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Thaipusam drummer stopped by plain clothes policeman

January 22, 2011 | Author: huiping | Posted in Crime, News and Society, Politics, Religion, Society

Guidelines made public last Friday that restrict devotees to singing – no music or drums to be played – have drawn varied reactions.

The Hindu Endowments Board (HEB), which announced the guidelines, said it has received a “handful” of queries from devotees seeking clarification.

A Facebook page, Bring The Thaipusam Beat Back, was set up by a devotee on Monday – and more than 40 people had pledged support.

Prominent socio-political blog Temasek Review saw hundreds of comments within days condeming the new guidelines.

Prominent lawyer Mr Ravi has also filed a Summons against the AGC and HEB claiming that the rights of minorities have been violated with this new guidelines. He will be holding a press conference at 11am in his office tomorrow.

Thaipusam is an annual occasion where Hindus give thanks to Lord Murugan for his blessings. Devotees carry milk pots or kavadis – metal or wooden structures fixed to the body – to express devotion to the deity.

Census figures indicate that Hindus make up about 5 per cent of the overall resident population – or about 250,000 people.

The 4km event, which can take as long as five hours, starts from Sri Srinivasa Perumal Temple in Serangoon Road and ends at Sri Thendayuthapani Temple in Tank Road.

The rules, which the HEB said mirrored police guidelines with regard to public order, appeared to bear stricter control over common practices during the procession. One was the barring of music and playing of instruments. Now, only religious hymns may be sung. Other rules include no wearing of make-up on the faces of devotees and allowing only small objects to be hung from their bodies.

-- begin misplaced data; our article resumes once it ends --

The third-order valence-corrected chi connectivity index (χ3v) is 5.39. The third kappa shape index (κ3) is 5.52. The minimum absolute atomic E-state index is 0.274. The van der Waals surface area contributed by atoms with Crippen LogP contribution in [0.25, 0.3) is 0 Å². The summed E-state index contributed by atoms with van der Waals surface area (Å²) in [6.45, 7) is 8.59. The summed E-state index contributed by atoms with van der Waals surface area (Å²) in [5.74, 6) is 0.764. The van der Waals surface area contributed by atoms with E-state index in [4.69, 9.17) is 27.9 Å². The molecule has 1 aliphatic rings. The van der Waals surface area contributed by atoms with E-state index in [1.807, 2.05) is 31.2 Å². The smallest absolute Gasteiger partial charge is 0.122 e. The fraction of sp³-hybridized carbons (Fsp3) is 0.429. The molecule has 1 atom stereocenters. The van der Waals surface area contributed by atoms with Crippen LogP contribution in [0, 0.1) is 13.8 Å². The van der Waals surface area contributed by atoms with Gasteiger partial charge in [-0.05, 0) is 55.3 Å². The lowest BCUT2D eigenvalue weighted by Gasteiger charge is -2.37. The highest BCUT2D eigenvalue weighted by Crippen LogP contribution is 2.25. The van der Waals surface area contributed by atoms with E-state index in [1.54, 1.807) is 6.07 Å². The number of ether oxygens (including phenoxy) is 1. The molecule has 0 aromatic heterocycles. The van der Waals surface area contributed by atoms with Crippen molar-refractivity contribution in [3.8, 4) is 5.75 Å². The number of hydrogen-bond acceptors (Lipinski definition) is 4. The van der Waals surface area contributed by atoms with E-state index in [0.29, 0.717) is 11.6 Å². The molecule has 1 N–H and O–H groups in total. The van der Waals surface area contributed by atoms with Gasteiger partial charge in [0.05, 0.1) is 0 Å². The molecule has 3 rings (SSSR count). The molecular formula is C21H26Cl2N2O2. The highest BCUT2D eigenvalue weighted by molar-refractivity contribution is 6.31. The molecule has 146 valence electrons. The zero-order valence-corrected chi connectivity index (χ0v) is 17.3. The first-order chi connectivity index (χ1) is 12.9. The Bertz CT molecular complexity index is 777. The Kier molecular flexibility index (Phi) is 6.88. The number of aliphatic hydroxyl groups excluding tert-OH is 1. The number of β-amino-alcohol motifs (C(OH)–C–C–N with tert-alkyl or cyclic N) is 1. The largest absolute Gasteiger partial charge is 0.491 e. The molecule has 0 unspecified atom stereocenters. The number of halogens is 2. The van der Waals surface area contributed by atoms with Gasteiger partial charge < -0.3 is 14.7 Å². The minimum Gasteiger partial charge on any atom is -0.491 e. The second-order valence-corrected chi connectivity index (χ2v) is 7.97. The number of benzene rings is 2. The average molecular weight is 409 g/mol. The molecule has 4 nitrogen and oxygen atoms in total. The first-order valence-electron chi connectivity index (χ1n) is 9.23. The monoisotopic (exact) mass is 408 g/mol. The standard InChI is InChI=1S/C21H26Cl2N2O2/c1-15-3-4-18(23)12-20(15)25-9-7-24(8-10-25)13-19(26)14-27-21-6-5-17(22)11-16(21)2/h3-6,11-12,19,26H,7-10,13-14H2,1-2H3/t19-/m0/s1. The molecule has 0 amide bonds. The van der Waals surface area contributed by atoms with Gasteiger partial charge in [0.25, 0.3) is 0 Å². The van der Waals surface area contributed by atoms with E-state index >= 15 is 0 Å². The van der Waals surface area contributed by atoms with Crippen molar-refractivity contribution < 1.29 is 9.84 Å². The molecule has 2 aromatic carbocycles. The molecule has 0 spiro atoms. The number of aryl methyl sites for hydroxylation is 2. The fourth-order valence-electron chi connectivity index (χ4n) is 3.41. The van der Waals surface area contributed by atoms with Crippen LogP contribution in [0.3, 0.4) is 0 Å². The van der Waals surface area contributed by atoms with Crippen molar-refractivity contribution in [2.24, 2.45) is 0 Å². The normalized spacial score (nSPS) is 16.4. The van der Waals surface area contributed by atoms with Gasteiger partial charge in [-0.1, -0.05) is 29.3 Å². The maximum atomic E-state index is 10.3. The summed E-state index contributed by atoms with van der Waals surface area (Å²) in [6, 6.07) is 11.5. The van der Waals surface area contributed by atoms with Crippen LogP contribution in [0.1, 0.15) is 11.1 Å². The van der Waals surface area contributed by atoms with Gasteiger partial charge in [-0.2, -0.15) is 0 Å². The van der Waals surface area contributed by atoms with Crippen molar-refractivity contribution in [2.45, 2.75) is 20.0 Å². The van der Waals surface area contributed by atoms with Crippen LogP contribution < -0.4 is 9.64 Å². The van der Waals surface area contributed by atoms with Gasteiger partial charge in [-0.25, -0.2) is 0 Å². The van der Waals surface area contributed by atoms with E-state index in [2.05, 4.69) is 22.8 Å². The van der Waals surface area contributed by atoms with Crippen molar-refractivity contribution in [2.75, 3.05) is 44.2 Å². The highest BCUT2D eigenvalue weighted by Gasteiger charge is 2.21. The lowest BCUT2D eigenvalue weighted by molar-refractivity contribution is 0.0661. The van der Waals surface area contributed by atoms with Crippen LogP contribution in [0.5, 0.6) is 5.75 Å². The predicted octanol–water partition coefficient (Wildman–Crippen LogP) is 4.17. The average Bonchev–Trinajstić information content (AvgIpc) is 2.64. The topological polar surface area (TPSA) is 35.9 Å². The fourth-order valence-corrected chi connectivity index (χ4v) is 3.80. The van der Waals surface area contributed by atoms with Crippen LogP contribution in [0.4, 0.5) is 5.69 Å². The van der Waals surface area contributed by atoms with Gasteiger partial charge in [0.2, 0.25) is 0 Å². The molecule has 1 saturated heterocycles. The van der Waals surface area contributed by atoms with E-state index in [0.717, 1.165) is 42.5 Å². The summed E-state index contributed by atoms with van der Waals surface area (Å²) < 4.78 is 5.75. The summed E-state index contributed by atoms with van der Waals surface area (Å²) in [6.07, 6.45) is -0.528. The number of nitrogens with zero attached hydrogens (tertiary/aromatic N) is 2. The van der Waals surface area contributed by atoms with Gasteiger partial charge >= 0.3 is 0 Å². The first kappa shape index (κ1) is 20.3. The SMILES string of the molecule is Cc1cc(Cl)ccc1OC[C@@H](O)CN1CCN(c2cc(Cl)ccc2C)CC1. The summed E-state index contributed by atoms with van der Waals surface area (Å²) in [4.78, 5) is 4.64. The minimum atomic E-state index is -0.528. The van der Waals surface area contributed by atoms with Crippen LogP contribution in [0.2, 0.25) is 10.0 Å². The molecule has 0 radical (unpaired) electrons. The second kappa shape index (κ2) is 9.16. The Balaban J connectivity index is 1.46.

The HEB said these guidelines were set by the police and were not new, even if it was the first time they were compiled and made public.

HEB chairman S. Rajendran said the move was calculated to reduce noise and unruly behaviour, both of which have been on the rise. Twenty years ago, the walk was attended by about 10,000 people – including both participants and spectators. Last year, that figure was 50,000, he said.

‘To conduct the procession, we close roads, we re-direct traffic – both of which are an inconvenience to others. We are fortunate to be given this privilege to hold a procession; we must do what we can to ensure it is conducted in an orderly manner,’ he said.

Other heads of Hindu temples said the guidelines had become necessary. Mr Narainasamy Ellatan, chairman of Holy Tree Sri Balasubramaniar Temple, said he had noticed more people dressing inappropriately and playing non-religious music in recent years.

Mr Rajendran said those in breach of the rules will be counselled by volunteers, and action will be taken only if they remain uncooperative. – temasekreview.com

Author: huiping

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